I am trying to resolve what would be a good new year’s resolution after this hellacious year for my profession. I’m thinking: rise above and leave the crap behind, give it zero attention. When confronted with a threat to sue, laugh out loud — but push back loudly if need be — and then move on.
The trick is finding a balance between finding a way to lend no power to ignorance and mean-spiritdness and finding ways to overcome them. This is tough. The more one tries to overcome them, the more power one gives them. This has been my quandary this whole past year: ignore or fight back?
After a great year of the profession fighting back, I think the next tact is to ignore. Give no energy to the places that suck our good work and put it where we do good work.
This might be the best resolution I could make. We all have good work to do. So let’s do it.
Because what they said is protected speech. And I suppose Ichikawa means even under Canadian law. See Jonathan Jenkins Ichikawa’s blog posts here and here.
…because under Canada law something can be defamatory even if it is true, and under US law it can be defamatory only if it is false. plus other conditions.
For historical value, since the PGR is history: Analyses of the Philosophical Gourmet Report
In the age of big data, crowdsourcing, and the philosophy hive mind, why not let the entire philosophical community contribute to showcasing all the great work going on in philosophy graduate programs around the world — and by extension how well trained are the people teaching undergraduates at liberal arts and other colleges and universities? Thanks to Shawn A. Miller, this alternative is rolling and I am delighted to be a part of it.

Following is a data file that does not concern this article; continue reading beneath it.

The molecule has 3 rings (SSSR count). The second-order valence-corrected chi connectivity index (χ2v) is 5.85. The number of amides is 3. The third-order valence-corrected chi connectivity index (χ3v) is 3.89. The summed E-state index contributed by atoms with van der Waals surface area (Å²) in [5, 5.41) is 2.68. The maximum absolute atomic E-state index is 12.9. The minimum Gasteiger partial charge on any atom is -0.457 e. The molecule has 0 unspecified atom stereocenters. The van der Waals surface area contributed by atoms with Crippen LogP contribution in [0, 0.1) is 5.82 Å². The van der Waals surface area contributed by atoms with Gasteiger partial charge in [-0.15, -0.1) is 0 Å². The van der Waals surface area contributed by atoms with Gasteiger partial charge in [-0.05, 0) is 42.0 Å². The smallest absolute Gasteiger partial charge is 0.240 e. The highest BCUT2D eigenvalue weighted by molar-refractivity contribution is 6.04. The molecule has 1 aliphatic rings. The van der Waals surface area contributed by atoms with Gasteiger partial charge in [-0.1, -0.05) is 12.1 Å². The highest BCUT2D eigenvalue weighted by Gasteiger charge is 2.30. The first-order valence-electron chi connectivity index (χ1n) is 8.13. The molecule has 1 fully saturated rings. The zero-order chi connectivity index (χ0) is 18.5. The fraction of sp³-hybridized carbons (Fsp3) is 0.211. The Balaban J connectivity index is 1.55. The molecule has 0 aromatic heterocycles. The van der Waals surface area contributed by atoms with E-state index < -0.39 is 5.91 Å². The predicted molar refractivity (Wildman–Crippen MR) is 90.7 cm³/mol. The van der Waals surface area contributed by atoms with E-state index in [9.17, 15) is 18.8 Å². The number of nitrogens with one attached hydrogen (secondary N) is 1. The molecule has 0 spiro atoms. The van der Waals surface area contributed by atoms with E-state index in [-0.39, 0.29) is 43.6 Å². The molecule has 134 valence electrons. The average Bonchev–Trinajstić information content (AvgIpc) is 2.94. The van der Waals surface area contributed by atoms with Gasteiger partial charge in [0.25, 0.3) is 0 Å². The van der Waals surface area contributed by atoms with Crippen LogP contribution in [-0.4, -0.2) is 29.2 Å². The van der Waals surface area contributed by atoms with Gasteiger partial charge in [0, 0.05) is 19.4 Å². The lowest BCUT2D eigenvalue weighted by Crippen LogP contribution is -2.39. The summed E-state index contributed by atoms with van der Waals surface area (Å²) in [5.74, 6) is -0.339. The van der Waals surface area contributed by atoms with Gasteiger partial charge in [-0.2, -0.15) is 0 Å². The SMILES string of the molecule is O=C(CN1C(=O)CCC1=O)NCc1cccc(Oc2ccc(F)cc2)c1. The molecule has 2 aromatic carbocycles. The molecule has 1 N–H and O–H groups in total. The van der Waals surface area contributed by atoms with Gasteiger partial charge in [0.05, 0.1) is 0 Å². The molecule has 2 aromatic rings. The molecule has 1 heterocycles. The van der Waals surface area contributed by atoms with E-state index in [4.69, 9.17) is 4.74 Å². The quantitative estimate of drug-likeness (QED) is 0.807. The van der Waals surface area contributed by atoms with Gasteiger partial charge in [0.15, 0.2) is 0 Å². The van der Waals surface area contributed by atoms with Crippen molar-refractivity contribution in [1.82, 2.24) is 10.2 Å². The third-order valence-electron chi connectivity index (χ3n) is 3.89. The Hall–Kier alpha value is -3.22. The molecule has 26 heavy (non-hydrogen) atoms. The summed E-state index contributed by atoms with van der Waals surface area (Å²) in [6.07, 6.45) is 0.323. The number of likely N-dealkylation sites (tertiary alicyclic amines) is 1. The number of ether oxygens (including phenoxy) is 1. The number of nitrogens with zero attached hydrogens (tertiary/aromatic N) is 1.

UPDATE: I think the philwiki that I am overseeing, on twentieth century continental philosophy, will be live in about a week, maybe sooner. It will be able to list all the PhD programs in the world with at least one faculty member specializing in some area of 20th century continental philosophy (substantiated by a university website or publicly accessible CV). That is the baseline. Then there is the capacity to find out how numerous the faculty is and what sub-areas are specialized in. And there will be links to faculty websites and philpapers profilles. All this will depend on the philosophical community updating the wiki. I’ll put forward a really good start, then it will be up to all of us to keep making it better.